TwG: Who is doing a great job of brand building through digital?
CC: Obviously, Wieden & Kennedy did a great job of successfully using YouTube for Old Spice. Some might say that is executional, some might say it's brand building. Zappos has been building a great brand in the digital space for some time. It offers exceptional shopping utility on their site, advances internal and external culture and relationships via Twitter, and has nice engagement and customer interaction via Facebook .
TwG: Is digital behavior a tactical consideration or a fundamental one? How can companies best embrace it?
CC: I will go out on a limb and say that I think it will develop, if it hasn't already, into something that is fundamental. I might say that decline in basic writing skills is attributable in some part to email and texting. I think the 24/7/365 news cycle has sped up what we talk about, increased what we "know about" and changed what gets and holds our attention. So things of that nature, borne out of digital, affect how we go to market, how we tell stories and where stories and message show up in order to offer utility or entertainment or intersect with that moment in a person's day when a brand message might be most appropriate.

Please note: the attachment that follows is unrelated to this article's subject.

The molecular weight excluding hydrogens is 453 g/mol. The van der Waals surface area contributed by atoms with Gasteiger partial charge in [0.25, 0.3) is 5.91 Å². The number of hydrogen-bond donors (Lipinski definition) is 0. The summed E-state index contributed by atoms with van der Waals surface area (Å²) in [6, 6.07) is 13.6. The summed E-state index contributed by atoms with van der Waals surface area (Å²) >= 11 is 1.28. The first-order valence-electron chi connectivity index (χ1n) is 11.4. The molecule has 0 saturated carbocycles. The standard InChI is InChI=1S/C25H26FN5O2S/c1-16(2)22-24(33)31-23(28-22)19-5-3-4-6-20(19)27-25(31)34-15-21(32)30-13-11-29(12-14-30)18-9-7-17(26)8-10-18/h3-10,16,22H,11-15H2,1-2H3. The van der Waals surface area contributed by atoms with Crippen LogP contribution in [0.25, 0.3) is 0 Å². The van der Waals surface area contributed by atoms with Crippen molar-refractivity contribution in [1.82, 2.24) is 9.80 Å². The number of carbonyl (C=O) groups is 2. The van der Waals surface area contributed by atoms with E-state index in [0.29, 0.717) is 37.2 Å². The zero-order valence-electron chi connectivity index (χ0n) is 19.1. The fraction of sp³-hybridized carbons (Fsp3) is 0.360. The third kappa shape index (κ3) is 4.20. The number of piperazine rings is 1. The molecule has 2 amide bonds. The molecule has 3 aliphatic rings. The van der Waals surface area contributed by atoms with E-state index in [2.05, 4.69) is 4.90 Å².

TwG: Is there a division between 'digital' and 'social'? Is it made up or reality? Is it marketing jargon?